Smartphones, TVs, computers, and tablets consumer our daily lives. In fact, Americans spend an average of 10 hours a day staring at a screen. Whether used for work or entertainment, technological devices have quickly become an integral part of our daily lives. Part of the allure of these devices is their ease of use and accessibility to nearly any content the user desires. However, studies have also shown that staring at a backlit screen for long periods of time can have negative effects on brain patterns and strain our eyes.
With all this content at the touch of a finger, it may never occur to a personal care assistant to try reading books with their home care patients. However, studies have consistently shown that daily reading can have great health and mind benefits for all ages. Below are just some of the ways that reading can help those receiving in-home supportive services to live healthier lives:
- Reading is Great for the Brain: Adults that spent time reading each day experience a 32% slower rate of cognitive decline. For senior home care patients, reading can help slow the onset or lessen the effects of neurological diseases like Alzheimer’s or dementia.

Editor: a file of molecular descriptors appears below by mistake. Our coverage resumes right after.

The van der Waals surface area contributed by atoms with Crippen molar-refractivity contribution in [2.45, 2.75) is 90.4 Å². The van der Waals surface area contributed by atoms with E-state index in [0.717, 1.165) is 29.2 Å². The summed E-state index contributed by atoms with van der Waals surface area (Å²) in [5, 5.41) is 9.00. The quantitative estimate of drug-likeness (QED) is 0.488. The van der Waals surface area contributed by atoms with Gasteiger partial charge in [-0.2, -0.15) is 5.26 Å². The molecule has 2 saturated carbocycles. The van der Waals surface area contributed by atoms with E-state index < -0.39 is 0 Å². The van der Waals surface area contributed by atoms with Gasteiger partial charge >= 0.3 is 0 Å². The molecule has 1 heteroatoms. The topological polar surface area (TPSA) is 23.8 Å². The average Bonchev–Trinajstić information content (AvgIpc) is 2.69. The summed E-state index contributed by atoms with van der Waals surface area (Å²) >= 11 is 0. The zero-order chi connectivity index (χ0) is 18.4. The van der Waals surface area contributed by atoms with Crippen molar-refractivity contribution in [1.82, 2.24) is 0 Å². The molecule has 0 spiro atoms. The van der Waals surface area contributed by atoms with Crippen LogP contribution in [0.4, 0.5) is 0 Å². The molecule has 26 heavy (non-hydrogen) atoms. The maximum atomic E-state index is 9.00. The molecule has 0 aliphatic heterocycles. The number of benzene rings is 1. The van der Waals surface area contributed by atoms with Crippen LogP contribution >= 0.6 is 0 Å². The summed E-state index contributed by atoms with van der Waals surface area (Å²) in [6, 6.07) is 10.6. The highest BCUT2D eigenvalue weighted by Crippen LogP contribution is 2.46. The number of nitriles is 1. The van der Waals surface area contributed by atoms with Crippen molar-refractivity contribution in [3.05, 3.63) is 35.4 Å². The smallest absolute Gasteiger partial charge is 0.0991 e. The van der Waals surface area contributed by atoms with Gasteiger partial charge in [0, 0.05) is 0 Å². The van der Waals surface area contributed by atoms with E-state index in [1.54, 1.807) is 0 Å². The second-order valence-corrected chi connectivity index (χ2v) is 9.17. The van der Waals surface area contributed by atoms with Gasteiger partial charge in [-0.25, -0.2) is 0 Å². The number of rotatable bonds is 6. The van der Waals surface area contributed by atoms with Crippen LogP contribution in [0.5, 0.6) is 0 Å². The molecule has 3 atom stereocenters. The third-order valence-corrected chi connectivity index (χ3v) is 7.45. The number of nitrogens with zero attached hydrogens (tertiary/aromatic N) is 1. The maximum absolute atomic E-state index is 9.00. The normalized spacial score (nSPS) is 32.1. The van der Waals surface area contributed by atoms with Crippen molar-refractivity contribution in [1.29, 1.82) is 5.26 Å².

- Reading Improves Vocabulary: It is estimated that we learn 5-15% of the words we know by reading. For adolescent and children home care patients, reading (or being read to) each day can help them learn in new and engaging ways.
- Reading Encourages Imagination: By reading stories, our brain Is forced to imagine the plot lines, locations, and characters. This practice of imagining can greatly benefit adolescent home care patients in social situations as well as in school.
In addition to traditional books, audiobooks are a great option for PCAs and family caregivers providing at-home care for children or those that are seeing impaired.